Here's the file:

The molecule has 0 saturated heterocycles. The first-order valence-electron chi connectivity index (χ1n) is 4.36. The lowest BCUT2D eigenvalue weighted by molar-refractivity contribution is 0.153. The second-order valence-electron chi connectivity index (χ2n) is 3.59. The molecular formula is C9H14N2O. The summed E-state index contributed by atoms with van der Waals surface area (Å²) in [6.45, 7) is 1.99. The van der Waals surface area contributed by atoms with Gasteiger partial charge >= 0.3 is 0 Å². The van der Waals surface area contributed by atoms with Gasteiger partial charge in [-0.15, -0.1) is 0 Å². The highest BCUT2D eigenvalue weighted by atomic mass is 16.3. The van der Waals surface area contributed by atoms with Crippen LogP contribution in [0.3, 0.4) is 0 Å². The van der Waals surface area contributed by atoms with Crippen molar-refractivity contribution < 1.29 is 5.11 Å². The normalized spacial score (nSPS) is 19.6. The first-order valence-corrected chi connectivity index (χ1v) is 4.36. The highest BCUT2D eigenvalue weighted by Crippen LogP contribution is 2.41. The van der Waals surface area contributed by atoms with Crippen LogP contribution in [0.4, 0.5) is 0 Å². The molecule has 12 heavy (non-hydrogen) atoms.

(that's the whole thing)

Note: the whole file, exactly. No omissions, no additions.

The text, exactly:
The molecule has 0 saturated heterocycles. The first-order valence-electron chi connectivity index (χ1n) is 4.36. The lowest BCUT2D eigenvalue weighted by molar-refractivity contribution is 0.153. The second-order valence-electron chi connectivity index (χ2n) is 3.59. The molecular formula is C9H14N2O. The summed E-state index contributed by atoms with van der Waals surface area (Å²) in [6.45, 7) is 1.99. The van der Waals surface area contributed by atoms with Gasteiger partial charge >= 0.3 is 0 Å². The van der Waals surface area contributed by atoms with Gasteiger partial charge in [-0.15, -0.1) is 0 Å². The highest BCUT2D eigenvalue weighted by atomic mass is 16.3. The van der Waals surface area contributed by atoms with Crippen LogP contribution in [0.3, 0.4) is 0 Å². The van der Waals surface area contributed by atoms with Crippen molar-refractivity contribution < 1.29 is 5.11 Å². The normalized spacial score (nSPS) is 19.6. The first-order valence-corrected chi connectivity index (χ1v) is 4.36. The highest BCUT2D eigenvalue weighted by Crippen LogP contribution is 2.41. The van der Waals surface area contributed by atoms with Crippen LogP contribution in [0.4, 0.5) is 0 Å². The molecule has 12 heavy (non-hydrogen) atoms.